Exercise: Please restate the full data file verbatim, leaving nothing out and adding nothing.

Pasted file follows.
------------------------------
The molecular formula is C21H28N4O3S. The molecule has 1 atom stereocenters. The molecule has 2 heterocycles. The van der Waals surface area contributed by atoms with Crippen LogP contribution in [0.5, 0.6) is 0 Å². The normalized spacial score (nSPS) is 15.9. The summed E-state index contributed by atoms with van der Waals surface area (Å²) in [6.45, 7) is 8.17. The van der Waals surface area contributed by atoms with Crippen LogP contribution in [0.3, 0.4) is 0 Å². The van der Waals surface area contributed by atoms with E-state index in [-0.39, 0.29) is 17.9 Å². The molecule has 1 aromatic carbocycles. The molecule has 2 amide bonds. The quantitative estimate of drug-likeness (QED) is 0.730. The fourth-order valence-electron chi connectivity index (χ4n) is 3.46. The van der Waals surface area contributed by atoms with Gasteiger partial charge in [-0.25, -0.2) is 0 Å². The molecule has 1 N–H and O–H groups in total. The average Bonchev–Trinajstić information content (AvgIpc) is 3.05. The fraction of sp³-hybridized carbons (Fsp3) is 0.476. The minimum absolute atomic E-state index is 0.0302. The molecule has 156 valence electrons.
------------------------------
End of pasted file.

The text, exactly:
The molecular formula is C21H28N4O3S. The molecule has 1 atom stereocenters. The molecule has 2 heterocycles. The van der Waals surface area contributed by atoms with Crippen LogP contribution in [0.5, 0.6) is 0 Å². The normalized spacial score (nSPS) is 15.9. The summed E-state index contributed by atoms with van der Waals surface area (Å²) in [6.45, 7) is 8.17. The van der Waals surface area contributed by atoms with Crippen LogP contribution in [0.3, 0.4) is 0 Å². The van der Waals surface area contributed by atoms with E-state index in [-0.39, 0.29) is 17.9 Å². The molecule has 1 aromatic carbocycles. The molecule has 2 amide bonds. The quantitative estimate of drug-likeness (QED) is 0.730. The fourth-order valence-electron chi connectivity index (χ4n) is 3.46. The van der Waals surface area contributed by atoms with Gasteiger partial charge in [-0.25, -0.2) is 0 Å². The molecule has 1 N–H and O–H groups in total. The average Bonchev–Trinajstić information content (AvgIpc) is 3.05. The fraction of sp³-hybridized carbons (Fsp3) is 0.476. The minimum absolute atomic E-state index is 0.0302. The molecule has 156 valence electrons.